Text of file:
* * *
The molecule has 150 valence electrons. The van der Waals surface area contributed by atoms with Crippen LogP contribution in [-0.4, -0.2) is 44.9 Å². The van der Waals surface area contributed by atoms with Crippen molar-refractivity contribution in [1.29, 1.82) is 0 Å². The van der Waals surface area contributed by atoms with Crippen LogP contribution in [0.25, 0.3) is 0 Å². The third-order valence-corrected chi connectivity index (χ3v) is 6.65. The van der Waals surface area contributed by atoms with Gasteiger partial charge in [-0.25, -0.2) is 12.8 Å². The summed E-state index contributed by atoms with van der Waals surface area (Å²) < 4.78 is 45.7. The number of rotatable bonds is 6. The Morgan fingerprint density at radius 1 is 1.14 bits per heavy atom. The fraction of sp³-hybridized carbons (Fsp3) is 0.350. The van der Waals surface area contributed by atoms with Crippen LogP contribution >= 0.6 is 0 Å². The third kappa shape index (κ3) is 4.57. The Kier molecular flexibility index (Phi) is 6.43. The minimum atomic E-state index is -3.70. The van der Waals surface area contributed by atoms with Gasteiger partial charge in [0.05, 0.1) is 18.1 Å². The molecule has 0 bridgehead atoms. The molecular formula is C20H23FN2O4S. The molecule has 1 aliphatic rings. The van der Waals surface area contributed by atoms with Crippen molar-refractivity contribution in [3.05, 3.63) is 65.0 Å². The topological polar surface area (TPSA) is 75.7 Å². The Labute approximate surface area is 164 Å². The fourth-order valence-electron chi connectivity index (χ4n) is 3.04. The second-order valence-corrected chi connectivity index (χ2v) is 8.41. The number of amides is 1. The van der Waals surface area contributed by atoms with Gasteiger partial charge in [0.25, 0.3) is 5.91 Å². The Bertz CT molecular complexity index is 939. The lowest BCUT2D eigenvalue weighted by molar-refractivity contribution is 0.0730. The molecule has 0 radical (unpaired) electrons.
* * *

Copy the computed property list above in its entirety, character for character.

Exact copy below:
The molecule has 150 valence electrons. The van der Waals surface area contributed by atoms with Crippen LogP contribution in [-0.4, -0.2) is 44.9 Å². The van der Waals surface area contributed by atoms with Crippen molar-refractivity contribution in [1.29, 1.82) is 0 Å². The van der Waals surface area contributed by atoms with Crippen LogP contribution in [0.25, 0.3) is 0 Å². The third-order valence-corrected chi connectivity index (χ3v) is 6.65. The van der Waals surface area contributed by atoms with Gasteiger partial charge in [-0.25, -0.2) is 12.8 Å². The summed E-state index contributed by atoms with van der Waals surface area (Å²) < 4.78 is 45.7. The number of rotatable bonds is 6. The Morgan fingerprint density at radius 1 is 1.14 bits per heavy atom. The fraction of sp³-hybridized carbons (Fsp3) is 0.350. The van der Waals surface area contributed by atoms with Crippen LogP contribution >= 0.6 is 0 Å². The third kappa shape index (κ3) is 4.57. The Kier molecular flexibility index (Phi) is 6.43. The minimum atomic E-state index is -3.70. The van der Waals surface area contributed by atoms with Gasteiger partial charge in [0.05, 0.1) is 18.1 Å². The molecule has 0 bridgehead atoms. The molecular formula is C20H23FN2O4S. The molecule has 1 aliphatic rings. The van der Waals surface area contributed by atoms with Crippen molar-refractivity contribution in [3.05, 3.63) is 65.0 Å². The topological polar surface area (TPSA) is 75.7 Å². The Labute approximate surface area is 164 Å². The fourth-order valence-electron chi connectivity index (χ4n) is 3.04. The second-order valence-corrected chi connectivity index (χ2v) is 8.41. The number of amides is 1. The van der Waals surface area contributed by atoms with Gasteiger partial charge in [0.25, 0.3) is 5.91 Å². The Bertz CT molecular complexity index is 939. The lowest BCUT2D eigenvalue weighted by molar-refractivity contribution is 0.0730. The molecule has 0 radical (unpaired) electrons.